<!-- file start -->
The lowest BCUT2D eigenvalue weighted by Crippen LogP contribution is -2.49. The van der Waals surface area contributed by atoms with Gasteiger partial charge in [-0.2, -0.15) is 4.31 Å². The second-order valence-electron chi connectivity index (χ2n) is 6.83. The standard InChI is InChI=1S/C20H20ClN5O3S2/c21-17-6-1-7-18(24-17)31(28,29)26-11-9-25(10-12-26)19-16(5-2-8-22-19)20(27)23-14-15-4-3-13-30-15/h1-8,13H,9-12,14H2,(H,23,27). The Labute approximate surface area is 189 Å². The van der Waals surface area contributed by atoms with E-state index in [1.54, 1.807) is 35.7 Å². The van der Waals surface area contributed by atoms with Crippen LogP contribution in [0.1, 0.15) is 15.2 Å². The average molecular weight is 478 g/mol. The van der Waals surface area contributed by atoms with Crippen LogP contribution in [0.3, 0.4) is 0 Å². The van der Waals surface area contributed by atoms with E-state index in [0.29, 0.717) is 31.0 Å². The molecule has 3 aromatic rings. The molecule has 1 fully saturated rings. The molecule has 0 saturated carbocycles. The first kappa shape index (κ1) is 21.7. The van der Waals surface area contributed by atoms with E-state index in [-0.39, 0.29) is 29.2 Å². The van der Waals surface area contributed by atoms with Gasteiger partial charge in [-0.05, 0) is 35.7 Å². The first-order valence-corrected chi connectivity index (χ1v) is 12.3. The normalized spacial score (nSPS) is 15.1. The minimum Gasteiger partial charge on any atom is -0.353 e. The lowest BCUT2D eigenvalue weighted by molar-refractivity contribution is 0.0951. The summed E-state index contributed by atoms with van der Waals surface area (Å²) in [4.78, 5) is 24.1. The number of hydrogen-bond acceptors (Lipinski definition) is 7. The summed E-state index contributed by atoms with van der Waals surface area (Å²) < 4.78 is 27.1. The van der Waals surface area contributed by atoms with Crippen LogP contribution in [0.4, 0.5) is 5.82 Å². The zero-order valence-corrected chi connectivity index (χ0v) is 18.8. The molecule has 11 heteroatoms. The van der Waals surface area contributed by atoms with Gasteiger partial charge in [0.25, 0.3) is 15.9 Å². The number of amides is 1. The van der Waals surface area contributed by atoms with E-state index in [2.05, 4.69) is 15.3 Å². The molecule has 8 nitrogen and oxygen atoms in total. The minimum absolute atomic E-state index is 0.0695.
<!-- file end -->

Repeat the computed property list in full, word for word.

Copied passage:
The lowest BCUT2D eigenvalue weighted by Crippen LogP contribution is -2.49. The van der Waals surface area contributed by atoms with Gasteiger partial charge in [-0.2, -0.15) is 4.31 Å². The second-order valence-electron chi connectivity index (χ2n) is 6.83. The standard InChI is InChI=1S/C20H20ClN5O3S2/c21-17-6-1-7-18(24-17)31(28,29)26-11-9-25(10-12-26)19-16(5-2-8-22-19)20(27)23-14-15-4-3-13-30-15/h1-8,13H,9-12,14H2,(H,23,27). The Labute approximate surface area is 189 Å². The van der Waals surface area contributed by atoms with E-state index in [1.54, 1.807) is 35.7 Å². The van der Waals surface area contributed by atoms with Crippen LogP contribution in [0.1, 0.15) is 15.2 Å². The average molecular weight is 478 g/mol. The van der Waals surface area contributed by atoms with Crippen LogP contribution in [0.3, 0.4) is 0 Å². The van der Waals surface area contributed by atoms with E-state index in [0.29, 0.717) is 31.0 Å². The molecule has 3 aromatic rings. The molecule has 1 fully saturated rings. The molecule has 0 saturated carbocycles. The first kappa shape index (κ1) is 21.7. The van der Waals surface area contributed by atoms with E-state index in [-0.39, 0.29) is 29.2 Å². The van der Waals surface area contributed by atoms with Gasteiger partial charge in [-0.05, 0) is 35.7 Å². The first-order valence-corrected chi connectivity index (χ1v) is 12.3. The normalized spacial score (nSPS) is 15.1. The minimum Gasteiger partial charge on any atom is -0.353 e. The lowest BCUT2D eigenvalue weighted by molar-refractivity contribution is 0.0951. The summed E-state index contributed by atoms with van der Waals surface area (Å²) in [4.78, 5) is 24.1. The number of hydrogen-bond acceptors (Lipinski definition) is 7. The summed E-state index contributed by atoms with van der Waals surface area (Å²) < 4.78 is 27.1. The van der Waals surface area contributed by atoms with Crippen LogP contribution in [0.4, 0.5) is 5.82 Å². The zero-order valence-corrected chi connectivity index (χ0v) is 18.8. The molecule has 11 heteroatoms. The van der Waals surface area contributed by atoms with Gasteiger partial charge in [0.25, 0.3) is 15.9 Å². The number of amides is 1. The van der Waals surface area contributed by atoms with E-state index in [2.05, 4.69) is 15.3 Å². The molecule has 8 nitrogen and oxygen atoms in total. The minimum absolute atomic E-state index is 0.0695.